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STAGE REVIEW : 'Hatful of Rain' Revived : Co-star Jeff Seymour says the 1955 play is more than a story about drug abuse. It will open at the Gnu Theatre in North Hollywood.

August 14, 1992|TOM JACOBS | SPECIAL TO THE TIMES; Tom Jacobs is a Toluca Lake writer

"A Hatful of Rain" is commonly thought of as a drama about drug abuse. But to Jeff Seymour, who co-directs and co- stars in the revival of the 1955 play, which opens Thursday at North Hollywood's Gnu Theatre, that's a superficial reading of a timeless work.

"The drug abuse gives the show its forward thrust," Seymour said as he prepared for a recent rehearsal. "But the more we get into it, the more we realize it really has to do with communication and with relationship problems."

"It's more of a story of family relationships than drug addiction," agreed Jeff Hall, co-director. "I imagine that when it first came out, the drug theme was very sensational. But I think it goes a lot deeper than that."

Set in New York City in the 1950s, the play centers on two brothers, one of whom, Johnny, became addicted to morphine after being wounded in battle during the Korean War. Through the course of the drama, playwright Michael Gazzo shows how Johnny's addiction alters the relationships between the various members of his family, including his pregnant wife, his father and his brother, Polo.

"It's a great play, I think," said Don Nardini, who plays Polo to Seymour's Johnny. (Nardini played Marco in the Gnu's acclaimed production of Arthur Miller's "A View From the Bridge.") "The five leads are very rich, and even the small parts--the thugs and whatnot--are very well written."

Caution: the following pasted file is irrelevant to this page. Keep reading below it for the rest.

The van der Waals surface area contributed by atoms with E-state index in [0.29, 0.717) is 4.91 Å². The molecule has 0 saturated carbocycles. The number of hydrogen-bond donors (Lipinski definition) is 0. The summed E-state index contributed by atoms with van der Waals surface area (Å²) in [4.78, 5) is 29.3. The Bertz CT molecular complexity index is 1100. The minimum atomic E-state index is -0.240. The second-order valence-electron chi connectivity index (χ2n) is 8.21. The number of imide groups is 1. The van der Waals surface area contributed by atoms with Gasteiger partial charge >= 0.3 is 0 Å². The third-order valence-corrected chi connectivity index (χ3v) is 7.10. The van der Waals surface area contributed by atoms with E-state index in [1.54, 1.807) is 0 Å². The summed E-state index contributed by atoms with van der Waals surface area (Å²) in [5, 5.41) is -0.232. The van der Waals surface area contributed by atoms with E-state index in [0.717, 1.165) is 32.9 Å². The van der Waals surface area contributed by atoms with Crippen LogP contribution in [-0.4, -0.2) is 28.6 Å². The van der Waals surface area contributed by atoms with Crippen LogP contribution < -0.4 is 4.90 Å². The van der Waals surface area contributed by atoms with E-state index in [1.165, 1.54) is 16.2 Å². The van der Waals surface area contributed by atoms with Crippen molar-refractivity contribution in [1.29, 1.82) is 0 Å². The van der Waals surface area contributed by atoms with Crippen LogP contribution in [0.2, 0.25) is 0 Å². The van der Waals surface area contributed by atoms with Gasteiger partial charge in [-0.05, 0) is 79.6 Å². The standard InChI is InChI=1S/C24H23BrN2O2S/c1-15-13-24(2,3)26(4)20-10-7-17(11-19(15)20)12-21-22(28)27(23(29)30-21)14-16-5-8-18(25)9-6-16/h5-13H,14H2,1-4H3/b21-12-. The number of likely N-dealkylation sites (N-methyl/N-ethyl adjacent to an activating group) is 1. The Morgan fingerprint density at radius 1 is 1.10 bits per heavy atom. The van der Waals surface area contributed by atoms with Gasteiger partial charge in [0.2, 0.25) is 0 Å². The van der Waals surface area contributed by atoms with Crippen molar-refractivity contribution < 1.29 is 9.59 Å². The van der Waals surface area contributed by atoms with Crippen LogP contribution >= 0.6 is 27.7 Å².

Seymour's interest in directing the play dates back 10 years, when he scheduled a production at his first small theater company. He lost the lease on the building before it could actually be staged.

The idea returned to his mind after students in one of his acting classes performed a scene as an exercise. Intrigued, he turned again to the text--and found that it has stood the test of time.

"I don't think any of it seems dated or trite," he said. "There's nothing about it that creaks."

Besides the then-sensational subject matter, "A Hatful of Rain" is best remembered as the best play to be developed at the Actors Studio, the school where Lee Strasberg perfected and taught the technique known as method acting. Gazzo, an actor and playwright, wrote the play only after an ensemble of actors from the school spent two weeks improvising dialogue based on a scene he had written. Inspired by their work, he expanded the scene to a full-length play.

Few of the improvised lines made it into the final version of the play, which opened on Broadway in November, 1955. But Seymour suspects the play's unusual genesis may account for some of its unique qualities.

"It's not conventionally structured," he said. "Some of the scenes reveal themselves through taking some interesting twists and turns."

Seymour isn't sure whether to credit Gazzo or the process, but he is also impressed with the dialogue. "Sometimes playwrights write, and you read it, and you can't seem to memorize it. There's something a little clunky about the dialogue that doesn't logically follow your character's flow of thought. In this, you think about what your character would logically say next, and lo and behold, you look down at the script and that's what he's having you say."

There is one irony to the Gnu staging this play. It is one of the best-known artifacts from the heyday of method acting, but Seymour does not use the method.

He respects what Strasberg accomplished. In the days before the method became popular, "You saw a lot more of what we would call mugging."

Seymour believes this was largely changed by Strasberg's ideas. Method acting "took people back to square one," he said. "Things that had been taken for granted were re-examined. Actors explored, through exercises, things like, 'What is it really like to drink a hot cup of coffee?'

"Now we've gone past that," he added.

Where and When

What: "A Hatful of Rain."

Where: Gnu Theatre, 10426 Magnolia Blvd., North Hollywood.

Hours: Previews at 8 tonight, Saturday, Sunday, Tuesday and Wednesday evenings; opens at 8 p.m. Aug. 20 Thursday through Sunday for a 10-week run.

Price: $12 for previews, $15-$20 for the regular performances.

Call: (818) 508-5344.

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